Instead, I found fear I thought I’d overcome. Uncertainty I thought I’d painstakingly planned away. And terror that was more real than anything I’d ever hallucinated before.
I’d seen terrible, fantastical, and utterly impossible things … but not love. Not until I saw him.
(tentative) Release Day: Thursday, October 30, 2014
Want to be the first to know? Make sure you’ve signed up for the new release mailing list.
It’s my birthday today. To celebrate, I thought I would share the cover of I See Me, Oracle 1 with you as a treat.
I’ll have a synopsis and release date for you next week (hopefully), but for now, you (and I) will have to make do with your first glimpse of Rochelle:
More treats to come …
HAPPY BIRTHDAY TO ME, INDEED!!
What do you think?
I have been exceedingly blessed in the last few years by lovely readers who have become supportive friends, some of whom I haven’t even met in person yet. I’ve talked about Gertie and her cupcake support committee here, here, and here (one for each Dowser book). I also still have Karen’s trinket hanging on my monitor where I get to see it every morning.
And then there is lovely Kelly. She sent this:
<3 I’ve made a screensaver out of the above image <3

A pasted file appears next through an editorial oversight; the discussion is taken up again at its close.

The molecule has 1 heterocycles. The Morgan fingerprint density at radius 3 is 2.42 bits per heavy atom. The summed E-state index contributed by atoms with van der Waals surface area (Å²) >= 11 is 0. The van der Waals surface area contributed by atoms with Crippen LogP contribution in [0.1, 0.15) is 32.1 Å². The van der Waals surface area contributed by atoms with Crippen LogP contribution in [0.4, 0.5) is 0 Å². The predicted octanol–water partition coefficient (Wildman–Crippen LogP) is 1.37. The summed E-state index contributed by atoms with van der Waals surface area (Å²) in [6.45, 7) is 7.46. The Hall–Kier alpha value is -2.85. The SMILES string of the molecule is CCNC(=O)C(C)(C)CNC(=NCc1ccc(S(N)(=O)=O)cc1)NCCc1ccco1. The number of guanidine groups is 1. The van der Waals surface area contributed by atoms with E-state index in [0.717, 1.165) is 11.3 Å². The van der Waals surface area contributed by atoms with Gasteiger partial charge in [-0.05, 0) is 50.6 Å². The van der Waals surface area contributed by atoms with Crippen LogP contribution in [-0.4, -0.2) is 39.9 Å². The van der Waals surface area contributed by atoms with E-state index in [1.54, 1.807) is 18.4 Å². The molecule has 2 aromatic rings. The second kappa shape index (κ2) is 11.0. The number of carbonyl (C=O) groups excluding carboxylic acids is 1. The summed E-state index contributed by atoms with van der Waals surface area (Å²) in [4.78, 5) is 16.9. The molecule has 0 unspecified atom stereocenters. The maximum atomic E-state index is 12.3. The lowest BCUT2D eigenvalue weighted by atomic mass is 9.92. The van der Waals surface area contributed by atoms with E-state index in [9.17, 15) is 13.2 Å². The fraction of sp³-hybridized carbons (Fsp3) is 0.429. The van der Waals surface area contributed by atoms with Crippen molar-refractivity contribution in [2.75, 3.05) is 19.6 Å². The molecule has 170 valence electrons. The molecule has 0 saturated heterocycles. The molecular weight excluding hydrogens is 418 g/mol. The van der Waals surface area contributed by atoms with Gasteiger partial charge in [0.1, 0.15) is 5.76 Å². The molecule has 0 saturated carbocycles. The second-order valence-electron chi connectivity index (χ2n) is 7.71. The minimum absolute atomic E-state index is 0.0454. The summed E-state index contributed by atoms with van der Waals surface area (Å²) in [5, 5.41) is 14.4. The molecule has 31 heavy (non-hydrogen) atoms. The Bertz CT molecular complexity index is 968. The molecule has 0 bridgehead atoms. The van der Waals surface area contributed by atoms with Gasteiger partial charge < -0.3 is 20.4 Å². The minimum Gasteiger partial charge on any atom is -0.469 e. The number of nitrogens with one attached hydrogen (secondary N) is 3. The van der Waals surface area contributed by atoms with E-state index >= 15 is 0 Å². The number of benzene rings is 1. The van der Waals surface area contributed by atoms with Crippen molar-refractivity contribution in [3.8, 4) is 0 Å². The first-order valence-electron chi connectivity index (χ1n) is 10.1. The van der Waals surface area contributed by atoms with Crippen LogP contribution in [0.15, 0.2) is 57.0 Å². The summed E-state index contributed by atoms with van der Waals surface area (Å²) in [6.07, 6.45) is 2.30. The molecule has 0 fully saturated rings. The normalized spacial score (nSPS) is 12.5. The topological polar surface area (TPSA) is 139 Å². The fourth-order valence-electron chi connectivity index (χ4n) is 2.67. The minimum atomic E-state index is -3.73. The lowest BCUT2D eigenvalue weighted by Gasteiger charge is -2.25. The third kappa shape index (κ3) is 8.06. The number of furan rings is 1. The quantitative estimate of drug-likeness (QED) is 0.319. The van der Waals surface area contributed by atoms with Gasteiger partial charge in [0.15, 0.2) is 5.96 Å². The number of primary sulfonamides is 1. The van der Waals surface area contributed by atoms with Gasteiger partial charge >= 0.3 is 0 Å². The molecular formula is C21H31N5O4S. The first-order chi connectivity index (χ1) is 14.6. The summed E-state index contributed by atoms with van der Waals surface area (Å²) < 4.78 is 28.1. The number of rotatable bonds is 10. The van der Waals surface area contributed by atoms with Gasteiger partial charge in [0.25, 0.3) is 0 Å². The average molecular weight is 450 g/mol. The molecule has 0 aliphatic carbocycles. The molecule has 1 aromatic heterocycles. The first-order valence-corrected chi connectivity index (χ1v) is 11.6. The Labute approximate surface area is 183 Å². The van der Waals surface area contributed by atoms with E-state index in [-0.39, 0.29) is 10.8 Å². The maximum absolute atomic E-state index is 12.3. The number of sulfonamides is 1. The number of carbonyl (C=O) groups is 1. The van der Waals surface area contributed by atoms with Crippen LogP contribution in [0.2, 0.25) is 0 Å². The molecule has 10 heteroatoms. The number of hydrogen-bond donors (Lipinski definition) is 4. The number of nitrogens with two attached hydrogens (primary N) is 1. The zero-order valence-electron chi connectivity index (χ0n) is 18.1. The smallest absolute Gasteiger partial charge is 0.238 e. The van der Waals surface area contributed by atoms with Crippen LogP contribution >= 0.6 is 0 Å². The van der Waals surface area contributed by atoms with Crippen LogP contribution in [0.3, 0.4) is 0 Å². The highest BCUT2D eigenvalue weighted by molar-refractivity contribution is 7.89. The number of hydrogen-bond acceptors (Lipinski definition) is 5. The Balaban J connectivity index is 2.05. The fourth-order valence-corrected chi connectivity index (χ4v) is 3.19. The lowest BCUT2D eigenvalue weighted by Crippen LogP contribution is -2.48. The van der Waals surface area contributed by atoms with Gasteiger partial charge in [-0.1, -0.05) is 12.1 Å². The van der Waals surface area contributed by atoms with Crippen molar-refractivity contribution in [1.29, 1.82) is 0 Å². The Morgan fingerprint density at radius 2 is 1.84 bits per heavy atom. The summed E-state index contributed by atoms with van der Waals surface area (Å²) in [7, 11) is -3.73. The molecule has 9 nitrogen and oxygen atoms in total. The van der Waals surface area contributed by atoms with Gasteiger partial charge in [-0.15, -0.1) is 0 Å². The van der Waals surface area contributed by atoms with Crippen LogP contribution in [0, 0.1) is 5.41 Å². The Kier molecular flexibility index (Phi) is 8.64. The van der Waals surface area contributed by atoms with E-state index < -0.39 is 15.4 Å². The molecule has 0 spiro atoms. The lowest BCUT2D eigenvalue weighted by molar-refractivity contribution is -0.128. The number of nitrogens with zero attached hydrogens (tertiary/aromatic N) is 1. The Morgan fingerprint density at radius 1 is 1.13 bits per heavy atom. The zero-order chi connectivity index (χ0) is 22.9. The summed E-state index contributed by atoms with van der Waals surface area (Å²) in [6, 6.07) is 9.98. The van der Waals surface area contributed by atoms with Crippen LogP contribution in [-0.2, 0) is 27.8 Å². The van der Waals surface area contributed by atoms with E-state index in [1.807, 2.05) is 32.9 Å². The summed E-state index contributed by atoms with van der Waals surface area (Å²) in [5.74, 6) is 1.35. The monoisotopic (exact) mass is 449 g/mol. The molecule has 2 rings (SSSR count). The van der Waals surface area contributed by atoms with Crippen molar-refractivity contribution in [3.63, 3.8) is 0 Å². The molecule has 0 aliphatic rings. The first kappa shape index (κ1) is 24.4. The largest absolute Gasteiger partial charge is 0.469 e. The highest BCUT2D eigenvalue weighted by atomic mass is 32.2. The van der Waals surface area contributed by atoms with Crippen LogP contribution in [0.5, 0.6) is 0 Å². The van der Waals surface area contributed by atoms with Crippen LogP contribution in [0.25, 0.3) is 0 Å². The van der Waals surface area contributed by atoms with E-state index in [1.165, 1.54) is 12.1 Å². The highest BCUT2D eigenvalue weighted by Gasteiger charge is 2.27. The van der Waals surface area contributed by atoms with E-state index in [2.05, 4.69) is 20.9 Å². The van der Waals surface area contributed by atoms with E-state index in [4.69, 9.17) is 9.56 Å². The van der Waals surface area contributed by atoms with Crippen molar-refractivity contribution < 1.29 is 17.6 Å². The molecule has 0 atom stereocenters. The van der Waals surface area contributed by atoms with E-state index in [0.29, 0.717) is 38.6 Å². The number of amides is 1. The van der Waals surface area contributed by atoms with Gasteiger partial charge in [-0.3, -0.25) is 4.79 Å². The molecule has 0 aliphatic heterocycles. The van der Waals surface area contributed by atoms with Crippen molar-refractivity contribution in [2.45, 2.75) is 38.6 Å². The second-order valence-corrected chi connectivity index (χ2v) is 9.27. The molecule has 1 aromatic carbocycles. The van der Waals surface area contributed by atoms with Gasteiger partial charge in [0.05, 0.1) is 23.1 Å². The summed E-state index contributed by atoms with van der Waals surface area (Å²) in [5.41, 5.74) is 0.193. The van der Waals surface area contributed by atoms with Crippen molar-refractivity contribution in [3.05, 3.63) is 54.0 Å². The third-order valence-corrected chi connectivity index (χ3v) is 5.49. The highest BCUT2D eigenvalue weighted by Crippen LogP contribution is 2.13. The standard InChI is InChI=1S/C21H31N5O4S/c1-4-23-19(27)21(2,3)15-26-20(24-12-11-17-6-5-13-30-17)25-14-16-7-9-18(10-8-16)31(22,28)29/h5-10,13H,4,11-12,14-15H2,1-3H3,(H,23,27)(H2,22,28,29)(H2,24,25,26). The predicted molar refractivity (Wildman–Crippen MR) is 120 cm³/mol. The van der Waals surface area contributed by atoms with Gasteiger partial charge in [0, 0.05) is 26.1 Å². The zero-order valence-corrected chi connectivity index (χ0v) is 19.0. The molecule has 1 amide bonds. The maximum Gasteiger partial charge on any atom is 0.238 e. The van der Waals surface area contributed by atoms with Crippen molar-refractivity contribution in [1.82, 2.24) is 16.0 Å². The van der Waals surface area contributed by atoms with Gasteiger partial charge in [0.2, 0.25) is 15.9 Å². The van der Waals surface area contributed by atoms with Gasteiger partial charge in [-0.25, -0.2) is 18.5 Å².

I knew a treat was coming, because Kelly and I had been trying to meet for a hot chocolate last month – yes, we know each other in real life, however our paths do not naturally cross :( But life was insanely busy with moving and family. Kelly finally convinced me that she should just mail the package to me as a house warming gift.
This is what was so brilliantly packaged inside – yes, brand new chocolate!!!
Five freaking kilograms of Ocoa by Cacao Barry to be exact!! That’s 11.02 pounds for my American friends. I, of course, immediately opened, poured, and tasted :)
This huge box of “support” will get me through writing a couple of more Dowser books, at the very least. I’m thinking of making brownies, cupcakes, and perhaps some Chewy Gooey Chocolate Cookies with it.
In fact, I’m designing up some new cupcakes for Dowser 4 and I’m seriously thinking of using this chocolate to make them, then sending tasters to Kelly for her approval. That won’t even dent this box of goodness – yes, I’m greedy and selfishly-bent when it comes to good chocolate.
Thank you Kelly, for all your support and the chocolate. It is – you are – very appreciated and cherished!